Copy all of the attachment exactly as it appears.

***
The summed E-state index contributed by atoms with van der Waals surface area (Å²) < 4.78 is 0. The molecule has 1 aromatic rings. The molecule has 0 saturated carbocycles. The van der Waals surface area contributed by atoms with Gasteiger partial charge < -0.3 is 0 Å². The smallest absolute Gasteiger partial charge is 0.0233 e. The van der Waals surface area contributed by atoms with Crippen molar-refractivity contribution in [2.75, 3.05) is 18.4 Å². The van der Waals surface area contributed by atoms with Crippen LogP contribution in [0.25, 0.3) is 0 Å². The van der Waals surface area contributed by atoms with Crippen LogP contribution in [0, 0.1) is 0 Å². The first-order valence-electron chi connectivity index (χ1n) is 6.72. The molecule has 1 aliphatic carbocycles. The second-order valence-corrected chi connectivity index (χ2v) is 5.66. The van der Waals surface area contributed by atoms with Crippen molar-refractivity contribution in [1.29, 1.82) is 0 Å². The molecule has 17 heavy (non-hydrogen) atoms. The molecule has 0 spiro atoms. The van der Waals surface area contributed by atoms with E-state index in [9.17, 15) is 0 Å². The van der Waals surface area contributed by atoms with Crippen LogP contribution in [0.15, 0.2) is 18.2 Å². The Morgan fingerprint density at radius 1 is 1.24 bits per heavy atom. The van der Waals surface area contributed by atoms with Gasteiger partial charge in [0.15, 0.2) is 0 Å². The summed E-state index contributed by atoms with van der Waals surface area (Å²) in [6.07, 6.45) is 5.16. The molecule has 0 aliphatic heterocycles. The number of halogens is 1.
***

The summed E-state index contributed by atoms with van der Waals surface area (Å²) < 4.78 is 0. The molecule has 1 aromatic rings. The molecule has 0 saturated carbocycles. The van der Waals surface area contributed by atoms with Gasteiger partial charge < -0.3 is 0 Å². The smallest absolute Gasteiger partial charge is 0.0233 e. The van der Waals surface area contributed by atoms with Crippen molar-refractivity contribution in [2.75, 3.05) is 18.4 Å². The van der Waals surface area contributed by atoms with Crippen LogP contribution in [0.25, 0.3) is 0 Å². The van der Waals surface area contributed by atoms with Crippen LogP contribution in [0, 0.1) is 0 Å². The first-order valence-electron chi connectivity index (χ1n) is 6.72. The molecule has 1 aliphatic carbocycles. The second-order valence-corrected chi connectivity index (χ2v) is 5.66. The van der Waals surface area contributed by atoms with Crippen molar-refractivity contribution in [1.29, 1.82) is 0 Å². The molecule has 17 heavy (non-hydrogen) atoms. The molecule has 0 spiro atoms. The van der Waals surface area contributed by atoms with E-state index in [9.17, 15) is 0 Å². The van der Waals surface area contributed by atoms with Crippen LogP contribution in [0.15, 0.2) is 18.2 Å². The Morgan fingerprint density at radius 1 is 1.24 bits per heavy atom. The van der Waals surface area contributed by atoms with Gasteiger partial charge in [0.15, 0.2) is 0 Å². The summed E-state index contributed by atoms with van der Waals surface area (Å²) in [6.07, 6.45) is 5.16. The molecule has 0 aliphatic heterocycles. The number of halogens is 1.